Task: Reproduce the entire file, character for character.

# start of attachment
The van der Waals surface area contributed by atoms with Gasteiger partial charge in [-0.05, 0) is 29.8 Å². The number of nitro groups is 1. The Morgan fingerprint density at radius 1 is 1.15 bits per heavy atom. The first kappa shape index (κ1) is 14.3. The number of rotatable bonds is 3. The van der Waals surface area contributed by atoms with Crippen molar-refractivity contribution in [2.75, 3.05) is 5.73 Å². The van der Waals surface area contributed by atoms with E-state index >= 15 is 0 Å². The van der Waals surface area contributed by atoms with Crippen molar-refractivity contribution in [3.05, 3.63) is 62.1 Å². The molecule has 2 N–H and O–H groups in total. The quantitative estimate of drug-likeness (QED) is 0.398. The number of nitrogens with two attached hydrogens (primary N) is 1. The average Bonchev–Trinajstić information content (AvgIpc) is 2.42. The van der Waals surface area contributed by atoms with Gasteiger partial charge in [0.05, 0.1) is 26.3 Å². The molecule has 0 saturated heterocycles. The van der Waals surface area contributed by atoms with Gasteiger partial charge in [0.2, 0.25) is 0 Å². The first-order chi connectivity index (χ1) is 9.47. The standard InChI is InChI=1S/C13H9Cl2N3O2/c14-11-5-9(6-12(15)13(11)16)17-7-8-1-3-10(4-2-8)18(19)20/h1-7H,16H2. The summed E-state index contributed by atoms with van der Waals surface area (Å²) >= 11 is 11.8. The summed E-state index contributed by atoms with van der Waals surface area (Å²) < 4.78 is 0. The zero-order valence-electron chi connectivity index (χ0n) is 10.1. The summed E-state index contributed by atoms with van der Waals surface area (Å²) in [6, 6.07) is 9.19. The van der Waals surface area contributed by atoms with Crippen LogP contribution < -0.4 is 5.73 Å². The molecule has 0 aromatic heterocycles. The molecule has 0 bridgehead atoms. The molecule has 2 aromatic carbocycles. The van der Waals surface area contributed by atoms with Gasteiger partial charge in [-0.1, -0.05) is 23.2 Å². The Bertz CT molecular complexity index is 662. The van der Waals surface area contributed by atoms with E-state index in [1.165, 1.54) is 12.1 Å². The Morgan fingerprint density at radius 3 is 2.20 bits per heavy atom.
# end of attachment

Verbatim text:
The van der Waals surface area contributed by atoms with Gasteiger partial charge in [-0.05, 0) is 29.8 Å². The number of nitro groups is 1. The Morgan fingerprint density at radius 1 is 1.15 bits per heavy atom. The first kappa shape index (κ1) is 14.3. The number of rotatable bonds is 3. The van der Waals surface area contributed by atoms with Crippen molar-refractivity contribution in [2.75, 3.05) is 5.73 Å². The van der Waals surface area contributed by atoms with E-state index >= 15 is 0 Å². The van der Waals surface area contributed by atoms with Crippen molar-refractivity contribution in [3.05, 3.63) is 62.1 Å². The molecule has 2 N–H and O–H groups in total. The quantitative estimate of drug-likeness (QED) is 0.398. The number of nitrogens with two attached hydrogens (primary N) is 1. The average Bonchev–Trinajstić information content (AvgIpc) is 2.42. The van der Waals surface area contributed by atoms with Gasteiger partial charge in [0.05, 0.1) is 26.3 Å². The molecule has 0 saturated heterocycles. The van der Waals surface area contributed by atoms with Gasteiger partial charge in [0.2, 0.25) is 0 Å². The first-order chi connectivity index (χ1) is 9.47. The standard InChI is InChI=1S/C13H9Cl2N3O2/c14-11-5-9(6-12(15)13(11)16)17-7-8-1-3-10(4-2-8)18(19)20/h1-7H,16H2. The summed E-state index contributed by atoms with van der Waals surface area (Å²) >= 11 is 11.8. The summed E-state index contributed by atoms with van der Waals surface area (Å²) < 4.78 is 0. The zero-order valence-electron chi connectivity index (χ0n) is 10.1. The summed E-state index contributed by atoms with van der Waals surface area (Å²) in [6, 6.07) is 9.19. The van der Waals surface area contributed by atoms with Crippen LogP contribution < -0.4 is 5.73 Å². The molecule has 0 aromatic heterocycles. The molecule has 0 bridgehead atoms. The molecule has 2 aromatic carbocycles. The van der Waals surface area contributed by atoms with Gasteiger partial charge in [-0.1, -0.05) is 23.2 Å². The Bertz CT molecular complexity index is 662. The van der Waals surface area contributed by atoms with E-state index in [1.165, 1.54) is 12.1 Å². The Morgan fingerprint density at radius 3 is 2.20 bits per heavy atom.